dominant factions and less dominant factions. But all parties are
increasingly aware that in North America is where the data mining is,
and that’s either a benefit, a dubiousness, or a problem, depending on
which state or collection of states you represent.

European data protection law has done this much: it has put your
personal data almost exclusively in North America where it is
uncontrolled.

To that extent European legislation succeed.

The data mining industries are concentrated outside the European
Union, largely for reasons of legal policy. They operate, as any
enterprise tends to operate, in the part of the world where there is
least control over their behavior.

There is no prospect that the North American governments, particularly
the government of the United States, whose national security policy
now depends on listening to and data mining everything, are going to
change that for you.

No possibility, no time soon.

When he was a candidate for President, at the beginning, in the
Democratic primaries, Barack Obama was in favor of not immunizing
American telecommunications giants for participation in spying
domestically inside the United States without direct public legal
authorization. By the time he was a candidate in the general election,
he was no longer in favor of preventing immunization, indeed he as a
Senator from Illinois did not filibuster the legislation immunizing
the telecomms giants and it went through. As you are aware, the Obama
administration’s policies with regard to data mining, surveillance,
and domestic security in the net are hardly different from the
predecessor administration’s, except where they are more aggressive
about government control.

We can’t depend upon the pro-freedom bias in the ’listening to
everybody everywhere about everything" culture now going on around the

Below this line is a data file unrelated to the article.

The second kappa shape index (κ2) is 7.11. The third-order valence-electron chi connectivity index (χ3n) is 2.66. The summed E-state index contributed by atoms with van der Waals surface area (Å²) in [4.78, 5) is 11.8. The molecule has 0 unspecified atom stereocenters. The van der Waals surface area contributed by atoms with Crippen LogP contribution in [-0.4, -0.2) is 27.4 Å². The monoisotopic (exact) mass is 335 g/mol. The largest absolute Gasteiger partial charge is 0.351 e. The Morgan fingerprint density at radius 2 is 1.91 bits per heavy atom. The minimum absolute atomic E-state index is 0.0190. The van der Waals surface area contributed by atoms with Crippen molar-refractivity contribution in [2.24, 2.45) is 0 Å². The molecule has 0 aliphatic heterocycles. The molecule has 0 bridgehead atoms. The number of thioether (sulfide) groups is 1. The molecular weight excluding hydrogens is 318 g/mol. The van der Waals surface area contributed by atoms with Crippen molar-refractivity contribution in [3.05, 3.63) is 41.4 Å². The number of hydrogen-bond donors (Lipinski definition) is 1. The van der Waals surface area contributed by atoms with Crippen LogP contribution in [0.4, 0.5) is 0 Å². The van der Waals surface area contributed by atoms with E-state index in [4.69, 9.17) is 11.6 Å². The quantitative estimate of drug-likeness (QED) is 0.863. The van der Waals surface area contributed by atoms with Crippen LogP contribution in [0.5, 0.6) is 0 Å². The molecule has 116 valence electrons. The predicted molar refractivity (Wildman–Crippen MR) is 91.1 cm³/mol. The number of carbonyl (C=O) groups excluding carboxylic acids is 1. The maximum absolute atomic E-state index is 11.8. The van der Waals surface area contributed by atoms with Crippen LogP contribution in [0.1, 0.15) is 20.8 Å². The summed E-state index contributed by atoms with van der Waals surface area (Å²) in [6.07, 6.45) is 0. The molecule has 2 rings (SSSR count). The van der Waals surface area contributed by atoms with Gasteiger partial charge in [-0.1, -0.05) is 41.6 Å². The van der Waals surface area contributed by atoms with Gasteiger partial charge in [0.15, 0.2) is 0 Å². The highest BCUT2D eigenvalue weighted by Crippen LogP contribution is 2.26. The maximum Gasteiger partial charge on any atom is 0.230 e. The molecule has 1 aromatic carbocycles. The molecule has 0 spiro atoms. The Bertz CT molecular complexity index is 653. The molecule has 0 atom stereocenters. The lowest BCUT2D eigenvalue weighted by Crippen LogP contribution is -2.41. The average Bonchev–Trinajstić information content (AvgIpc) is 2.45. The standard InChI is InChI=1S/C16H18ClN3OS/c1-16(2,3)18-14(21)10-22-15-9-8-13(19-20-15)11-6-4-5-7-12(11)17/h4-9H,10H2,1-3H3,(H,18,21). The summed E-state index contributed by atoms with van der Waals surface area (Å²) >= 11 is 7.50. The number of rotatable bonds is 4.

world. Profit motive will not produce privacy, let alone will it
produce robust defense for freedom in the street.

If we are going to build systems of communication for future politics,
we’re going to have to build them under the assumption that the
network is not only untrusted, but untrustworthy. And we’re going to
have to build under the assumption that centralized services can kill
you.

We can’t fool around about this. We can’t let Facebook dance up and
down about their privacy policy. That’s ludicrous,

We have to replace the things that create vulnerability and lure our
colleagues around the world into using them to make freedom, only to
discover that the promise is easily broken by a kill switch.

Fortunately, we actually do know how to engineer ourselves out of this
situation.

Cheap, small, low-power plug servers are the form factor we need, and
they exist everywhere now and they will get very cheap, very quick,
very soon.

A small device the size of a cell phone charger—running a low power
chip, with a wireless NIC or two and some other available ports, and
some very sweet free software of our own—is a practicable device for
creating significant personal privacy and freedom-based
communications.

Think what it needs to have in it. Mesh networking. We’re not quite
there but we should be. OpenBTS, Asterisk? Yeah, we could make
telephone systems that are self-constructing out of parts that cost